Tom Murray, Vice President of EDF+Business at Environmental Defense Fund

In 2014, the Company set its first global goal to reduce waste and recycle more. The Company joined WWF’s Global Forest & Trade Network program and set its fiber sourcing targets, including a preference for Forest Stewardship Council (FSC) packaging made from wood fiber.

McDonald’s restaurants across 12 of our top 16 markets have introduced programs and partnerships to reduce litter and increase recycling in their communities. In some communities with recycling infrastructure and local regulations, McDonald’s restaurants offer customer-facing recycling, such as sorting bins, or collect guest waste and sort it for recycling behind the counter. Many of these McDonald’s restaurants offer environmental messages in their lobbies.

As of 2017, 50% of McDonald’s guest packaging comes from renewable, recycled or certified sources. We’ve also made significant progress on fiber-based packaging, which comprises the vast majority of what we use. As of 2016, 64% of McDonald’s fiber-based packaging comes from certified or recycled sources.

Now, we’re rethinking our packaging – working with packaging specialists to reduce material volume where possible and design packaging to recapture the value of materials through recycling, eliminating the costs and environmental impacts associated with its disposal.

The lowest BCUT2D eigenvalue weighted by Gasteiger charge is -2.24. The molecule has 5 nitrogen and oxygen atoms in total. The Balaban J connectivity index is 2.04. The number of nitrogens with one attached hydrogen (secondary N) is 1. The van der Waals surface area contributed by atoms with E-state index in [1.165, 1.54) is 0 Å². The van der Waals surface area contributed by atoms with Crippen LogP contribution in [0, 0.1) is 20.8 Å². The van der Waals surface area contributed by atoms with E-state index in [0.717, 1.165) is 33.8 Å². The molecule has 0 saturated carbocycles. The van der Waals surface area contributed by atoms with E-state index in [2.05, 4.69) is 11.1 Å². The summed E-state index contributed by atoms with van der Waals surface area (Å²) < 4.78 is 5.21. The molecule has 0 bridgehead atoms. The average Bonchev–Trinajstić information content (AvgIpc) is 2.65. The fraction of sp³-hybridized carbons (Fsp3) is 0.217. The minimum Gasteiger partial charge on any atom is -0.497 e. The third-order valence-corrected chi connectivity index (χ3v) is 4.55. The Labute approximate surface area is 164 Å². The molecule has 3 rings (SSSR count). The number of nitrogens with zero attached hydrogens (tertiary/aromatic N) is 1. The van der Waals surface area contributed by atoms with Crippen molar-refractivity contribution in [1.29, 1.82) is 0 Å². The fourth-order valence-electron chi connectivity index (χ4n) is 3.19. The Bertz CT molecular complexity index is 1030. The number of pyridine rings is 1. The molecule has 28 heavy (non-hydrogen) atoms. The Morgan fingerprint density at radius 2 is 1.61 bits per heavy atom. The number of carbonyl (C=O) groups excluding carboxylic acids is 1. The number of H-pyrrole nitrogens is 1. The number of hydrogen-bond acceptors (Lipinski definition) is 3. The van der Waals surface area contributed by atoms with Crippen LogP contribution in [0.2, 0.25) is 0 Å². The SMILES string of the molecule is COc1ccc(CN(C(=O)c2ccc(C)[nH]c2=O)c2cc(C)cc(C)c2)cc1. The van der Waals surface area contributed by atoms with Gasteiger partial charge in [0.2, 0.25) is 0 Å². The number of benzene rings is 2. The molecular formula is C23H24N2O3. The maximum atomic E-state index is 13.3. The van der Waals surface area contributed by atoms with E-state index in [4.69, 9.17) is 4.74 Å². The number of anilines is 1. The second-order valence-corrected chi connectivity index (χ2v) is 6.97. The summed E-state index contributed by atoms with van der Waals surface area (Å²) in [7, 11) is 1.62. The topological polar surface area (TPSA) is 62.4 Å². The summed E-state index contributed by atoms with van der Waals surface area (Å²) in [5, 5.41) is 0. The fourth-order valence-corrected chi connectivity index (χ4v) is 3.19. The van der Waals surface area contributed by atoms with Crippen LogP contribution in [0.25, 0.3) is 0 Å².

Our actions


These new initiatives will be implemented around the world to help us achieve our 2025 goals.

We aim to source 100% of fiber-based packaging from certified or recycled sources by 2020, and as of 2016 we are 64% of the way toward our goal.

We also plan to eliminate foam packaging from our global system by the end of 2018. While about 2% of our packaging, by weight, is currently foam, we believe this small step is an important one on our journey. These actions represent successes that will continue to raise the bar for our system and our industry.